Poetic Devices Create Excitement with Sound
Sound – and both its denotation and connotations – are important aspects of good writing. Repeating patterns and creating tension is vital to great content and ad writing. Add excitement to entice readers. Use poetic devices, such as onomatopoeia, repetition, and alliteration. They add zest to descriptions. Below are some ways to readily apply sound to improve writing.
Words that Burst with Sound
The use of onomatopoeia, or words that are spelled the way they sound, packs a punch. Such sound words are reminiscent of vintage “Batman” episodes where bam, boom, and wow were placed in zigzag-border boxes above action shots. Additionally, many nature sounds are naturally used in content and ad copy. Consider swish and swoosh. The buzz in BuzzFeed. The tweet behind Twitter. Think of the “snap, crackle, pop” of Rice Krispies. They add movement and texture to text. Use them as exclamation points, sparingly, for greatest impact.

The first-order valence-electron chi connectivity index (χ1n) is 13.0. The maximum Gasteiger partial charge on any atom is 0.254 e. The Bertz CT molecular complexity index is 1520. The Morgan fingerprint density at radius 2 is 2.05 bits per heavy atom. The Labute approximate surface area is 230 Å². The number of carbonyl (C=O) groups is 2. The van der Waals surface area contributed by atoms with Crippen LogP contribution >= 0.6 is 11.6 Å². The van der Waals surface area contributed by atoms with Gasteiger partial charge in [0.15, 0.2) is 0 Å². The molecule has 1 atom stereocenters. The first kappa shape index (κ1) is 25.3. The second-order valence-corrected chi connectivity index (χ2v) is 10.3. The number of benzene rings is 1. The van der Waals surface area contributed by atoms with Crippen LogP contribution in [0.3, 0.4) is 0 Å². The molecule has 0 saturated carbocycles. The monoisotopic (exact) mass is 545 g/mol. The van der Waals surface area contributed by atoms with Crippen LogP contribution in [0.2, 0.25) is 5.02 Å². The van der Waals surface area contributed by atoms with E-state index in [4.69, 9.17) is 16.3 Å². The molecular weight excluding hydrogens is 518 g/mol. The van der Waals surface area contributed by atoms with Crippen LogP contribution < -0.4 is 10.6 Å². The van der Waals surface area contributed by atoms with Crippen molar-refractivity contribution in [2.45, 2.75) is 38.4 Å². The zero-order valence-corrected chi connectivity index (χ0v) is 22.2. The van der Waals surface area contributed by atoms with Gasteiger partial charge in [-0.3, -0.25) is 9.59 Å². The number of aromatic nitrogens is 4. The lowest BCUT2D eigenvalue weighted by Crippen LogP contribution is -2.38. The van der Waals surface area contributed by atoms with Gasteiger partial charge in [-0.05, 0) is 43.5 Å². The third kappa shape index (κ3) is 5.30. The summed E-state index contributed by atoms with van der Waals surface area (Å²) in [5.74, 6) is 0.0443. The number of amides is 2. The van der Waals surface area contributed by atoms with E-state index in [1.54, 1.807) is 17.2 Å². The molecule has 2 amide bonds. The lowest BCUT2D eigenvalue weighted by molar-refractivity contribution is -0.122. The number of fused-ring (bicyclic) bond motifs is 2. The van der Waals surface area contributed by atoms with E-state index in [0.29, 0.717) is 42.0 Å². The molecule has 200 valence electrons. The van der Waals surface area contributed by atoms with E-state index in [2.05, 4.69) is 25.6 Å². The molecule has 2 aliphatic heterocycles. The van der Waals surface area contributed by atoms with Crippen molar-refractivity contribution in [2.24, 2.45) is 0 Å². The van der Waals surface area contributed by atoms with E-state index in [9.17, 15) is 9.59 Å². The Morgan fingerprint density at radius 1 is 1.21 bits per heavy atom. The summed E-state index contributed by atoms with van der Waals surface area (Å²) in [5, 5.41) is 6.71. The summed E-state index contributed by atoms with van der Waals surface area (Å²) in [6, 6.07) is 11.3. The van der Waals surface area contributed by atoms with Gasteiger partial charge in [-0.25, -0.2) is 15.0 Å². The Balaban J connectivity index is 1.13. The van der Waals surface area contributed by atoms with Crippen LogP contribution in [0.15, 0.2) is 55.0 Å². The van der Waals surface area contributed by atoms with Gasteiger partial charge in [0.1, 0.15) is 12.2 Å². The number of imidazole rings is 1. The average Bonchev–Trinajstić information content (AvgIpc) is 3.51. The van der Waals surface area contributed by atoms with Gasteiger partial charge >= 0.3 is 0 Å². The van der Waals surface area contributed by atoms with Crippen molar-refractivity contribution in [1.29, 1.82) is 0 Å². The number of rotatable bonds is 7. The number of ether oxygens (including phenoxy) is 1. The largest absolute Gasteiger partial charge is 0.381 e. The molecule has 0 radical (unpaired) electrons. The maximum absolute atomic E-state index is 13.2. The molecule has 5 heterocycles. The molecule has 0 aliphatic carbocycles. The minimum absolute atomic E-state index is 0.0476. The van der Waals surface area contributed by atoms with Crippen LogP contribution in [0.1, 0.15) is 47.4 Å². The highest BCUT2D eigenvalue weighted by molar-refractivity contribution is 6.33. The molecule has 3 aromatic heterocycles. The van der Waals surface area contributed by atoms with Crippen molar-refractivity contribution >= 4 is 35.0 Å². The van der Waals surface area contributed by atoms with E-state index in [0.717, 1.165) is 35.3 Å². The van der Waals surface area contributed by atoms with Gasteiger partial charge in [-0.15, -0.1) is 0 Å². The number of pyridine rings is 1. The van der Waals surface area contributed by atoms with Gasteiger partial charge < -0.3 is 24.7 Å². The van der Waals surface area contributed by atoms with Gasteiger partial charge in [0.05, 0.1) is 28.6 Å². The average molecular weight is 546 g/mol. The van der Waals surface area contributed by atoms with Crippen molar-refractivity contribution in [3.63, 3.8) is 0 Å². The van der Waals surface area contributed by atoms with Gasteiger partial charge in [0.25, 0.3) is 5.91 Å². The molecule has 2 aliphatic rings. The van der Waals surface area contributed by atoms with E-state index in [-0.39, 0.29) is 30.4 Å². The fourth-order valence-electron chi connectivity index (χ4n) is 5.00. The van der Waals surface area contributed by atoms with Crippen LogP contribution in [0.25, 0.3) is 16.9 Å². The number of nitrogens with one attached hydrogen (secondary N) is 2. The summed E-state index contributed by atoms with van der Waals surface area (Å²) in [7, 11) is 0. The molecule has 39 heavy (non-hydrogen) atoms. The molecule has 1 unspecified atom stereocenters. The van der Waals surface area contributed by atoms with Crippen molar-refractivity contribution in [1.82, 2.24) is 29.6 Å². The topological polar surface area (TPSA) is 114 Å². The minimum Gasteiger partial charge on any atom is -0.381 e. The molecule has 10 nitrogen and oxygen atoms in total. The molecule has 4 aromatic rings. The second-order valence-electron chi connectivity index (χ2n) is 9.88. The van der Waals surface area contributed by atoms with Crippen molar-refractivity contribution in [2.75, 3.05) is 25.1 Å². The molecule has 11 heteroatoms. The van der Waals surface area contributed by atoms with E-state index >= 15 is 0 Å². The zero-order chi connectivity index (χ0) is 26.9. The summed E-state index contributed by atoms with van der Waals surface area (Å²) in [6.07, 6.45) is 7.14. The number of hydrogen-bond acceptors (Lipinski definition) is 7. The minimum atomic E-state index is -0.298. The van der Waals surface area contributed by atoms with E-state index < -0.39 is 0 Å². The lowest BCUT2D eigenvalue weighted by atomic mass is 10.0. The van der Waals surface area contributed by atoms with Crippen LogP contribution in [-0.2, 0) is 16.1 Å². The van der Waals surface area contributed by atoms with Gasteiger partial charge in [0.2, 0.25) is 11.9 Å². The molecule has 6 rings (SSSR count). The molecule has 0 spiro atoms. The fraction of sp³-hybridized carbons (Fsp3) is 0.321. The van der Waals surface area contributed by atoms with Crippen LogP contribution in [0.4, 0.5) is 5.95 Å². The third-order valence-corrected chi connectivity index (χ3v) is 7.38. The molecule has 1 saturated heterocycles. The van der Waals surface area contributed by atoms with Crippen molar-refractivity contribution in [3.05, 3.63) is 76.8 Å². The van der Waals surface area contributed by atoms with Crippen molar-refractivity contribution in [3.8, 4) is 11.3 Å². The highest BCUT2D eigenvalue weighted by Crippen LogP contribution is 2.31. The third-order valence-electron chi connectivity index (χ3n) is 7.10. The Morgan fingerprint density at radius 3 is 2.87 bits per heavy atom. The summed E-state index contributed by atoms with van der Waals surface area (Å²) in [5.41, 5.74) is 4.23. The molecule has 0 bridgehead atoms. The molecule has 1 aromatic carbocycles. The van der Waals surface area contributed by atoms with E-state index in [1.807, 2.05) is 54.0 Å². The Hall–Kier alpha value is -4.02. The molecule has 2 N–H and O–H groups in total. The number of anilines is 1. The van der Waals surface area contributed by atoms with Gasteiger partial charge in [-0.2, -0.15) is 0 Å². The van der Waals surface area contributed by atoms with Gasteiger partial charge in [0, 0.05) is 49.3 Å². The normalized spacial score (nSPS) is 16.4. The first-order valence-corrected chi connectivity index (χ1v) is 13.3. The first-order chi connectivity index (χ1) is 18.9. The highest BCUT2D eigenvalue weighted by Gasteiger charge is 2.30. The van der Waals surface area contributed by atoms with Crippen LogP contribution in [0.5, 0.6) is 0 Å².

Create Energy with Repetition
Phrase wording to add additional movement. Recall the 1981 Faberge Organics Shampoo TV commercial. It featured a multiplying screen with the wording, “I told two friends. Then, they told two friends. And so on. And so on. And so on.” And who can forget Franco American’s “mini, mini, mini, ravioli, oli, oli, oli…”. Earworms, yes? But effective ones, for certain.
Accelerate Action with Alliteration
When using alliteration, the first letters are repeated to create catchy slogans and phrases. These often form the products’ names such as Cocoa Krispies, Frosted Flakes or Captain Crunch. McDonalds had a “big. beefy. bliss” ad. And a Nike ad used repetition to sound like alliteration in “My better is better than your better.”
To bring it all together, add movement to writing with onomatopoeia, repetition, and alliteration. As that energy snowballs, it adds more interest in a product or service to potential customers. And that, as they said in the throwback Pearl Drops ad, “Is a great feeling!”